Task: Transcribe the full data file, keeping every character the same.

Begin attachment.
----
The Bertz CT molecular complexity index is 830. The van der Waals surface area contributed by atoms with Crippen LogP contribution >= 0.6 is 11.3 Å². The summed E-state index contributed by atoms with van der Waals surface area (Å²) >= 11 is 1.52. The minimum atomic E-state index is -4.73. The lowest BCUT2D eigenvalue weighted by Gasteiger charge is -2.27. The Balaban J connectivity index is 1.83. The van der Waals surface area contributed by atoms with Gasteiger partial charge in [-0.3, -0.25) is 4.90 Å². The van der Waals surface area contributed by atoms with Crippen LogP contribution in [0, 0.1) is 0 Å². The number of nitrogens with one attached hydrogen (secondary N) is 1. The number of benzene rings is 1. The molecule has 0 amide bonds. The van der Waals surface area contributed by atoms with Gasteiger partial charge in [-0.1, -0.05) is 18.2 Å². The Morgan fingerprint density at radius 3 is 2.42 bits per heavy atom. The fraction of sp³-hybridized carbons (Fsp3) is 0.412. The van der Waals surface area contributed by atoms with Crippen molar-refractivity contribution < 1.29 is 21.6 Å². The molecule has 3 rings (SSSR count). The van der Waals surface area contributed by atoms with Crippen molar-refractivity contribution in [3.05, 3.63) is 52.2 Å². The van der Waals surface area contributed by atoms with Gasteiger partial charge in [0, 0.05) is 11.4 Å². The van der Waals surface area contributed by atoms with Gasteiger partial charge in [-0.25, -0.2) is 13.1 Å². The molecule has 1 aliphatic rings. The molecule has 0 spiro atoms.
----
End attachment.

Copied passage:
The Bertz CT molecular complexity index is 830. The van der Waals surface area contributed by atoms with Crippen LogP contribution >= 0.6 is 11.3 Å². The summed E-state index contributed by atoms with van der Waals surface area (Å²) >= 11 is 1.52. The minimum atomic E-state index is -4.73. The lowest BCUT2D eigenvalue weighted by Gasteiger charge is -2.27. The Balaban J connectivity index is 1.83. The van der Waals surface area contributed by atoms with Gasteiger partial charge in [-0.3, -0.25) is 4.90 Å². The van der Waals surface area contributed by atoms with Crippen LogP contribution in [0, 0.1) is 0 Å². The number of nitrogens with one attached hydrogen (secondary N) is 1. The number of benzene rings is 1. The molecule has 0 amide bonds. The van der Waals surface area contributed by atoms with Gasteiger partial charge in [-0.1, -0.05) is 18.2 Å². The Morgan fingerprint density at radius 3 is 2.42 bits per heavy atom. The fraction of sp³-hybridized carbons (Fsp3) is 0.412. The van der Waals surface area contributed by atoms with Crippen molar-refractivity contribution < 1.29 is 21.6 Å². The molecule has 3 rings (SSSR count). The van der Waals surface area contributed by atoms with Crippen molar-refractivity contribution in [3.05, 3.63) is 52.2 Å². The van der Waals surface area contributed by atoms with Gasteiger partial charge in [0, 0.05) is 11.4 Å². The van der Waals surface area contributed by atoms with Gasteiger partial charge in [-0.25, -0.2) is 13.1 Å². The molecule has 1 aliphatic rings. The molecule has 0 spiro atoms.